2. James Blake – Air & Lack Thereof/The Bells Sketch/CMYK/Klavierwerke

James Blake hasn’t yet released a debut full-length (that comes in February), but he’s certainly kept busy and made quite a name for himself in 2010. Over the course of this year he’s put out enough solid material to put out an album and then some, but it’s been split across a single and three different EPs. In a way, it’s kind of cool to get to know James Blake through random bursts of his classy, R&B-tinged art-dubstep approach to electronica throughout the year rather than having it poured down our throats all at once. Gives it more time to settle into the brain, which music like this really needs. But once you hear how creative this guy can get with his samples and beats, you’ll agree that three EPs and one single just aren’t enough. Thankfully more is on the way.

1. Avey Tare – Down There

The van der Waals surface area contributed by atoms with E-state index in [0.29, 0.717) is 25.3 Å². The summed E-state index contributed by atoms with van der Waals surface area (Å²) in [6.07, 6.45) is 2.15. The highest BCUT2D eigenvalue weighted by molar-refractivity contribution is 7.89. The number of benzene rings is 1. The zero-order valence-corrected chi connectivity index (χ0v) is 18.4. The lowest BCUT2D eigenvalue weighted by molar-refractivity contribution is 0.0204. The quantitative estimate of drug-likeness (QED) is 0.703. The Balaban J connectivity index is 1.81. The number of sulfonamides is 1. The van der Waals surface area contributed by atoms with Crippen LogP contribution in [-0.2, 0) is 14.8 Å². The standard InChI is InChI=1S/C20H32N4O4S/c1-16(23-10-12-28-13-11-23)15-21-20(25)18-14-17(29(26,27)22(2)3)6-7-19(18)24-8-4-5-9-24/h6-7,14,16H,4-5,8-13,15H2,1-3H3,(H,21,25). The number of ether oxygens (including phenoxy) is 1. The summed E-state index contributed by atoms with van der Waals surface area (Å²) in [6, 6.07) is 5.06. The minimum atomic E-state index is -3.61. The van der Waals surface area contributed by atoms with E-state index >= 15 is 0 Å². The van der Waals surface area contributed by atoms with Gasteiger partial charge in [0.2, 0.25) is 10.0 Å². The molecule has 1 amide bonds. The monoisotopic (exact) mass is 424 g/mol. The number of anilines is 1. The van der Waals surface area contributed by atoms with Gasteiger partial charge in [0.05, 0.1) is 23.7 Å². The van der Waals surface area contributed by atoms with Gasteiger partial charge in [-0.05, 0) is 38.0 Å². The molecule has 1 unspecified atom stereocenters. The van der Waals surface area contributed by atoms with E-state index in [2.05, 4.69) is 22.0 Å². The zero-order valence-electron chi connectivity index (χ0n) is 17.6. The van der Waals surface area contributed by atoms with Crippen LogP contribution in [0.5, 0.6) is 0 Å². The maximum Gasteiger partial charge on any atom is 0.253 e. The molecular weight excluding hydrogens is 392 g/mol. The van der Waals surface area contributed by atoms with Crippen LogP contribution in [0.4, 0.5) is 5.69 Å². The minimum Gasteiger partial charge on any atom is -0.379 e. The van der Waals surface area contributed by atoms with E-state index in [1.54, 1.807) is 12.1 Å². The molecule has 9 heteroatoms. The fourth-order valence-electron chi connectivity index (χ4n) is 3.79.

What a surprise that this album tops my list. While many of you may have expected this giving my history of unrequited love for all four members of Animal Collective, my prior statement is anything but sarcastic. When I first heard this album, I thought it was a huge disappointment: I had trouble getting into any of the melodies because they were so obscured by murky, warbling beeps, whirrs, and distorted vocals, and I felt like Avey had let me down without Panda Bear to keep his weirdness in check. But, faithful fan that I am, I stuck with it to give it a chance to shine, and boy did it. This album is an incredibly subtle work of genius from a man who I have now learned can do no wrong. New patterns, textures, rhythms, and sounds emerge from the murky depths with each listen, and the random intelligible portions of lyrics drip with such melancholy as to capture Avey’s dark emotions better than on any Animal Collective album proper. It’s a shame that it’s release was overshadowed by all the clamor for Panda Bear’s new album, Tomboy, because Down There is just as masterful as Person Pitch or any other album associated with the collective and deserves attention as such.